Join Date: Jan 2005
Location: East of Seattle
The Portland Pipe
I'm planning to race at Portland International Raceway (PIR) next week. It's a smooth, relatively safe, well-kept track without elevation or many braking zones. And some from Seattle consider it boring. I've raced it numerous times on the bikes, and only a couple times in a car (over a decade ago). I find that it's fast with good flow, and appreciate that it turns right instead of left like most of the tracks out west. Allows for symmetric wear on the tires.
PIR is owned by the county, and is designated as some kind of park. So it has strict noise restrictions. I was once black-flagged on one of my louder little Honda racebikes for noise, and had to do a quick trackside modification to the exhaust to lower the decibels.
My car, despite the shortened exhaust and side-dump megaphone, isn't THAT loud, because it still has the Magnaflow muffler in place. But just in case, I fabbed up an exhaust diverter that points the noise down and to the right, away from the spectator side (and noise microphones) at right-turning tracks. My current exhaust points out the driver's side, which is obviously infield on left-turning tracks.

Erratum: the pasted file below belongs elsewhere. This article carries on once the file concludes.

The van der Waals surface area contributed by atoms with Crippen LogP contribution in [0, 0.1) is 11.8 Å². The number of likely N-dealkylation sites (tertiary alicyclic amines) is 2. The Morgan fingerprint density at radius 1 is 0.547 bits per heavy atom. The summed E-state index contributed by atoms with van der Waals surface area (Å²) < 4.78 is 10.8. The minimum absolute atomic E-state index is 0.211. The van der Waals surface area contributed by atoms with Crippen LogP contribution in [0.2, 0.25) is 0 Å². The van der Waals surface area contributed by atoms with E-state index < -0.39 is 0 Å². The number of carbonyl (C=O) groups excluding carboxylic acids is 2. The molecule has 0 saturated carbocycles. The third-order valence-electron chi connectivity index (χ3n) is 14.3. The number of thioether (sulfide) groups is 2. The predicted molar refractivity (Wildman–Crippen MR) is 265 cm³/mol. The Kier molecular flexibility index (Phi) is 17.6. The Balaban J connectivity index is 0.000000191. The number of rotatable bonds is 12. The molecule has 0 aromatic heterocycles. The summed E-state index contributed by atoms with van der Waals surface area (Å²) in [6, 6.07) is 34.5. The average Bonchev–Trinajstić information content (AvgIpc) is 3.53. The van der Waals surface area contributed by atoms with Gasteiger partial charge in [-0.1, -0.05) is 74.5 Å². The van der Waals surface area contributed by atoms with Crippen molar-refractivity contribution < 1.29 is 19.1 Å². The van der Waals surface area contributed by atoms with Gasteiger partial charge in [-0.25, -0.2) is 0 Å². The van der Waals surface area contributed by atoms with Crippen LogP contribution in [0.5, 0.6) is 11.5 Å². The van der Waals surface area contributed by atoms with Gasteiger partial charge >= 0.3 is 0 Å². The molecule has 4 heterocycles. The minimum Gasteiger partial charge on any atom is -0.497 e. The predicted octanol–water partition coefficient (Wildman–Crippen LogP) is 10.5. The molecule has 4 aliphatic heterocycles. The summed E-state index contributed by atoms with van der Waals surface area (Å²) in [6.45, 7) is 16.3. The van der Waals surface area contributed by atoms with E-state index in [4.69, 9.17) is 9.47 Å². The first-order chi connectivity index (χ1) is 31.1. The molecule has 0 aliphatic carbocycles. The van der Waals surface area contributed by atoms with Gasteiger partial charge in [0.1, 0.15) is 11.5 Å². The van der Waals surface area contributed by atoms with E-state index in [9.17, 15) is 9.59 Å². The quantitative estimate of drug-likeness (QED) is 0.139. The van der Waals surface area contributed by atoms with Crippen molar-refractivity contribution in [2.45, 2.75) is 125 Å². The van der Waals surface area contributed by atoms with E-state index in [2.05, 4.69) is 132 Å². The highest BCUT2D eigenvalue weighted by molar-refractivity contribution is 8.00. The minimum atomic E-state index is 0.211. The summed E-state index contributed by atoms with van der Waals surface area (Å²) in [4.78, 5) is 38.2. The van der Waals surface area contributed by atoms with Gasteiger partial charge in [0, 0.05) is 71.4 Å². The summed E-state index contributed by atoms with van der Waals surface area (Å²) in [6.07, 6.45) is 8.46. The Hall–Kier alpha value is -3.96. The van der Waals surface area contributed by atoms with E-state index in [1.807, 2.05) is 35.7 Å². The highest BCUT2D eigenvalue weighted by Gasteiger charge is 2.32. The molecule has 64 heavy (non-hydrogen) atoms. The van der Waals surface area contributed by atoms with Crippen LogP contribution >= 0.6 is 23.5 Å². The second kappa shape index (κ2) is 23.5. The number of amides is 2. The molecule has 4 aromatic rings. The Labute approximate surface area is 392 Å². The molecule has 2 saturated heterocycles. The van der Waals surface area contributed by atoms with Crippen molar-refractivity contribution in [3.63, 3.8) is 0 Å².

I was halfway through this project before I realized that PIR allows two noise variances per year, each for a vintage car racing event, including the race next weekend. But I finished it anyway, and call it the "Portland Pipe," jut in case.
Like usual, these are all scrap bits of metal. The flange used to be an old Harbor Freight loading ramp for an old motorcycle trailer I longer have. And the curved pipe was salvaged from my old exhaust. Remember, I never throw anything away. This project gave me a chance to mess around with my plasma cutter, which is kinda fun.
69 Spider, 2L, street; pursuit of happiness
69 Spider, 1.8L, race; happiness of pursuit